Windows 7 – Joining .mp4 Files Together Using The Command Line

I was looking for some freeware to join two .mp4 files together (because VirtualDub would not do it) and I stumbled across a handy command line option.

Open a command prompt and type something similar to this:

copy /b "C:\File.mp4" + "C:\File1.mp4" CombinedFile.mp4

This is great and simple option – and no installation required!


26 thoughts on “Windows 7 – Joining .mp4 Files Together Using The Command Line

  1. WORKS LIKE A CHARM………!!!!!!!!!
    All we need to do is :

    Open the command as an administrator.
    Then open the folder via command where the files (you want to join) are present.
    After which, run the command :
    copy /b “filename.mp4” + “filename.mp4” + “filename.mp4” Result.mp4

  2. I guess that proves Charms don’t work since the files are appended into one larger file BUT when playing the larger .mp4 file with both VLC and Windows Media Player the video stops playing at the end of the FIRST file to be concatenated. What good is that? I want it to continue playing to the end of the last file concatenated. That was the whole purpose of this excersize.

  3. Is there any way to automate this process? I have nineteen folders each with 110 mp4 files to concatenate. The folders contain names like 20100420_1.mp4, 20100420_2.mp4, 20100420_3.mp4….etc

    You can imagine how long and tiring it could take to type all 2090 files!

  4. This didn’t work for me. It only copied the first into the result. (The combined file still has the filesize of both combined though for some reason. It just only plays up to the end of the first one.)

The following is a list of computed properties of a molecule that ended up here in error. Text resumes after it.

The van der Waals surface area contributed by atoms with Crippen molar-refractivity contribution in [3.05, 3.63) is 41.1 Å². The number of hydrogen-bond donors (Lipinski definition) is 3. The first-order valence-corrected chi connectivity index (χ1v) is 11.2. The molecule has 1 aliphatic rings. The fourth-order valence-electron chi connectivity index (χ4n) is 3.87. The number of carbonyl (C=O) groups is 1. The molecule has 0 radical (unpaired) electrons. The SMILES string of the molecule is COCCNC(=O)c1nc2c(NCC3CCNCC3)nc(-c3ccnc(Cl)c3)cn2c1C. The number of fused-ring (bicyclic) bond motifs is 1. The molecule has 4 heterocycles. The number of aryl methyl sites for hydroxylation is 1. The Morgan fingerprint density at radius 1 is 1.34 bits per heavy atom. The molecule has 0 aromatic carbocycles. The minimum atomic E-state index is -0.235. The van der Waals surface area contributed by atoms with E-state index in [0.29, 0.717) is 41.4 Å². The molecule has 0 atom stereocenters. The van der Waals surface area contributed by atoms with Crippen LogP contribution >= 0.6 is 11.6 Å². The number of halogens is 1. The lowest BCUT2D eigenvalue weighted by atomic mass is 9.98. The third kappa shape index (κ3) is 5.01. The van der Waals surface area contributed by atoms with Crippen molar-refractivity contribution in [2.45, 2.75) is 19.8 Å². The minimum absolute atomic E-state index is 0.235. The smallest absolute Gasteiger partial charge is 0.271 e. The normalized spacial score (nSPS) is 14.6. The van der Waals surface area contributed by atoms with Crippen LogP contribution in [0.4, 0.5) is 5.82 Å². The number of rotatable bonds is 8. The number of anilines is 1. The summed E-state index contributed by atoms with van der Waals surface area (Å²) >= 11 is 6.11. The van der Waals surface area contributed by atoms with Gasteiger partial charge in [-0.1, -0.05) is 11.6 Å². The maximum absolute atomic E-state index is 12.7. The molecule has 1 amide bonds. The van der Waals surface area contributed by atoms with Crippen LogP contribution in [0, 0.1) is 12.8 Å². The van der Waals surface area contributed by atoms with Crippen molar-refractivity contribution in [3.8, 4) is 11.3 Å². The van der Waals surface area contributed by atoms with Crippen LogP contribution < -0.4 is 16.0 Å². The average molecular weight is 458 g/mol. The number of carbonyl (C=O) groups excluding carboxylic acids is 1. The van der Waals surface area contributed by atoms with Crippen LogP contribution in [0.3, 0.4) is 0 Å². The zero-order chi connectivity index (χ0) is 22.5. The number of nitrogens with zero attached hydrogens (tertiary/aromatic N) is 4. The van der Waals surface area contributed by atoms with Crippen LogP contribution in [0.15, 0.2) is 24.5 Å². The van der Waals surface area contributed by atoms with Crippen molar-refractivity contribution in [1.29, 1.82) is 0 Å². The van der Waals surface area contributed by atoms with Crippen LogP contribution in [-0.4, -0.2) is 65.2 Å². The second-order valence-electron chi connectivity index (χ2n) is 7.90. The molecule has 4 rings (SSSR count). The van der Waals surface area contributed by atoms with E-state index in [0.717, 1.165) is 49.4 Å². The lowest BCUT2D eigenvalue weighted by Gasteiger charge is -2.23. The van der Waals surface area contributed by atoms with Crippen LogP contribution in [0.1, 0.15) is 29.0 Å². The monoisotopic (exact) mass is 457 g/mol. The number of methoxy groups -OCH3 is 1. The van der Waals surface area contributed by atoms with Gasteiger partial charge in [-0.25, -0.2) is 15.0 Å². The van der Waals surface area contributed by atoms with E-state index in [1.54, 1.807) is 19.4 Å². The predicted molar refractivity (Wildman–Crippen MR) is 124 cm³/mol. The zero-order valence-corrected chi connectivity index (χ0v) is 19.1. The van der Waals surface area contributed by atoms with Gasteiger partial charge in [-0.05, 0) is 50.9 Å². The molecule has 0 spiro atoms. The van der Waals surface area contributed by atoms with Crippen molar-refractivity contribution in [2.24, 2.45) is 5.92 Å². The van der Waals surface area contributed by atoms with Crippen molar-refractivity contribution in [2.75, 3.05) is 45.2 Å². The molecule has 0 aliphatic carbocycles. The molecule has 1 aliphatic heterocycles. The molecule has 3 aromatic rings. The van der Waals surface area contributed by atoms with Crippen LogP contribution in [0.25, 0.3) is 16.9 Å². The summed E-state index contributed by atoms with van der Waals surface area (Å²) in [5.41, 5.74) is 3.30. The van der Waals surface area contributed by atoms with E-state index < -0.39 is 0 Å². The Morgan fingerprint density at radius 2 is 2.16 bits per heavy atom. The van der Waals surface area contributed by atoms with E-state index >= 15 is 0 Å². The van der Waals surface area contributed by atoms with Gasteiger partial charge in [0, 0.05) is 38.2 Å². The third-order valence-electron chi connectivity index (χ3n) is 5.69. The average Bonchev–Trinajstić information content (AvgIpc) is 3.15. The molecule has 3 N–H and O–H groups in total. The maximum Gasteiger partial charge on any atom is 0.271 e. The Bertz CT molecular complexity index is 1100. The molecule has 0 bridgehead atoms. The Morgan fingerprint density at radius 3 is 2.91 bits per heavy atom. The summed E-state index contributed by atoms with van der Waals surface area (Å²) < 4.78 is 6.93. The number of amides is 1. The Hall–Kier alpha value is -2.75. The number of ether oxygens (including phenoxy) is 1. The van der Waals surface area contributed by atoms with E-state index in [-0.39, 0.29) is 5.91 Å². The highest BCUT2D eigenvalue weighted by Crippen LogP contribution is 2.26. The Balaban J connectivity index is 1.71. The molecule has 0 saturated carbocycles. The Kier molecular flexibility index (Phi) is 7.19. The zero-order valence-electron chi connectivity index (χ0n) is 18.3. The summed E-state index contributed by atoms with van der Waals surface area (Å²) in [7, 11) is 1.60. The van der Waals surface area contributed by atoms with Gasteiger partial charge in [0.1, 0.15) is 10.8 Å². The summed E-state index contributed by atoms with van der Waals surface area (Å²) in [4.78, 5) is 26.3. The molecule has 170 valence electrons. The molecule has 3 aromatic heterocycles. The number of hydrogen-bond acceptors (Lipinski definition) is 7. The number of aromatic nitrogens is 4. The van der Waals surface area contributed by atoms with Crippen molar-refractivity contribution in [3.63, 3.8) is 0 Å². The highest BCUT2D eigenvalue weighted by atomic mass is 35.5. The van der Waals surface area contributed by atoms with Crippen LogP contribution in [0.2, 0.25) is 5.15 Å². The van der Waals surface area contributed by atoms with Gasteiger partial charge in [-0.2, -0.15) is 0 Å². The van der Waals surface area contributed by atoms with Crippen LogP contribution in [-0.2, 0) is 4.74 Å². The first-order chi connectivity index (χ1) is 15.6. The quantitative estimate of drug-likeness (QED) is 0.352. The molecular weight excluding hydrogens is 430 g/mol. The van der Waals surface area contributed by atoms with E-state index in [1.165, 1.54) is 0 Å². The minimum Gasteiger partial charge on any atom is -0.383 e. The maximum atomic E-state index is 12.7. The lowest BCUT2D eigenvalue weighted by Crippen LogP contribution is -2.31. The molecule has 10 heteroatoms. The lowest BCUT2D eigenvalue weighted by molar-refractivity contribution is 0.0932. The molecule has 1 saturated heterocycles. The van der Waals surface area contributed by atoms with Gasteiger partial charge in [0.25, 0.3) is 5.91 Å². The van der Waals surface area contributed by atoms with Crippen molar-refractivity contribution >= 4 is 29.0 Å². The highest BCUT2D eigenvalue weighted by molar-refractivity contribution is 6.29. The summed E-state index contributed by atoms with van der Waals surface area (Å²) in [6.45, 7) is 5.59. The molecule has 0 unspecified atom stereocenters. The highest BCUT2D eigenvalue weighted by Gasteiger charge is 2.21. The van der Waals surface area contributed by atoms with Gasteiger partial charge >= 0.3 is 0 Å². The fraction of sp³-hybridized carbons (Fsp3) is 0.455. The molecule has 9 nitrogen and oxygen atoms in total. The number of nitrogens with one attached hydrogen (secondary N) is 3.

1. I’m assuming that both files are the same resolution? I haven’t used this technique a whole lot – but I have not had any issues with it.

    2. Just tested myself. This trick only works on transport stream files, like MTS, that have been cut by a camera for file size purposes. MP4 files include a header that has index information, which includes the total runtime of the video. When you use the “copy /b” command, the OS will blindly stitch the first bits of the 2nd video to the last bits of the first, without changing any data (just running the 1111s and 0000s together). What that means is when you play your new “combined” video, the player/editor first reads the header and gets the index information for only the first file in the series, since it was the first data added. The indexes for the 2nd, 3rd, and so on videos are buried improperly in the binary data in the middle of the new file, and useless.

  5. That command only works for .mpg files that have audio built into the video stream.
    For containers such as .avi & .mp4 you have to use a video editing tool in Windows or in Linux you can use Mencoder “mencoder file1.avi file2.avi -ovc copy -oac copy -o newfile.avi”.
    Not sure if that works for mp4.

  6. Didn’t work with me, just the result file have total size of separated files but when play it, it is only the first file😦
    Thanks for the effort

  7. I too tried this with several mp4 files all identical spec and and origin etc. I ended up with a file the size of all the sum parts but as with others only plays the first added file. Any ideas?

  8. Fastest way to do this is to convert them to MPG using HandBrake then concatenate, then reconvert them to MP4 using Handbrake if you need MP4. So hence, I left them all separate🙂

  9. Hi Guys,

    I tried to do this, but it keeps telling me “access denied” whenever I try and enter the file path.

    What’s the exact command I should enter? If you don’t mind please just copy/paste exactly what command you used.


    1. Hi Solomon, the command is just what was posted – only the file names need to be changes. I have found that it doesn’t work for all files that I try to join however.

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